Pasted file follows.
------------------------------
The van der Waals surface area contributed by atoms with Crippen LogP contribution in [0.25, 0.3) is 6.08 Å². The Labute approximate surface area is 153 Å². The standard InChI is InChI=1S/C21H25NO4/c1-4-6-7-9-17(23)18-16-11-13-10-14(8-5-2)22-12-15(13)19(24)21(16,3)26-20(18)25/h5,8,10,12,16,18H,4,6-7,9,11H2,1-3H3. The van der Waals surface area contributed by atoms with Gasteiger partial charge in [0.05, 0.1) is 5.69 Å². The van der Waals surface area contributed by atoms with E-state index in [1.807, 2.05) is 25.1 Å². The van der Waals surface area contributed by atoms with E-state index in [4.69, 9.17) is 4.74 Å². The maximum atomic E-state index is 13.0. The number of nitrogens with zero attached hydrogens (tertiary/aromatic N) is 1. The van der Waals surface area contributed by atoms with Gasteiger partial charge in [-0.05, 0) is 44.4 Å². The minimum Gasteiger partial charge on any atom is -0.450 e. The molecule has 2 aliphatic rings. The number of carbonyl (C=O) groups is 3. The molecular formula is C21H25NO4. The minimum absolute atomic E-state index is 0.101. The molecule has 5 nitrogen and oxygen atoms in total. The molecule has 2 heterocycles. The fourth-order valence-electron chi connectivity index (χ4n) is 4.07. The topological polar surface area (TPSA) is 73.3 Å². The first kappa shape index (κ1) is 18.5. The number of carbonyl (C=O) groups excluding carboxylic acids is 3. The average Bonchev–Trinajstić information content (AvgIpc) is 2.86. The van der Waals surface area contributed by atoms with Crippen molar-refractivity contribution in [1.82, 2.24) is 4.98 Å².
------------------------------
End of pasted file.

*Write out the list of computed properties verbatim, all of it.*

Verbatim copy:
The van der Waals surface area contributed by atoms with Crippen LogP contribution in [0.25, 0.3) is 6.08 Å². The Labute approximate surface area is 153 Å². The standard InChI is InChI=1S/C21H25NO4/c1-4-6-7-9-17(23)18-16-11-13-10-14(8-5-2)22-12-15(13)19(24)21(16,3)26-20(18)25/h5,8,10,12,16,18H,4,6-7,9,11H2,1-3H3. The van der Waals surface area contributed by atoms with Gasteiger partial charge in [0.05, 0.1) is 5.69 Å². The van der Waals surface area contributed by atoms with E-state index in [1.807, 2.05) is 25.1 Å². The van der Waals surface area contributed by atoms with E-state index in [4.69, 9.17) is 4.74 Å². The maximum atomic E-state index is 13.0. The number of nitrogens with zero attached hydrogens (tertiary/aromatic N) is 1. The van der Waals surface area contributed by atoms with Gasteiger partial charge in [-0.05, 0) is 44.4 Å². The minimum Gasteiger partial charge on any atom is -0.450 e. The molecule has 2 aliphatic rings. The number of carbonyl (C=O) groups is 3. The molecular formula is C21H25NO4. The minimum absolute atomic E-state index is 0.101. The molecule has 5 nitrogen and oxygen atoms in total. The molecule has 2 heterocycles. The fourth-order valence-electron chi connectivity index (χ4n) is 4.07. The topological polar surface area (TPSA) is 73.3 Å². The first kappa shape index (κ1) is 18.5. The number of carbonyl (C=O) groups excluding carboxylic acids is 3. The average Bonchev–Trinajstić information content (AvgIpc) is 2.86. The van der Waals surface area contributed by atoms with Crippen molar-refractivity contribution in [1.82, 2.24) is 4.98 Å².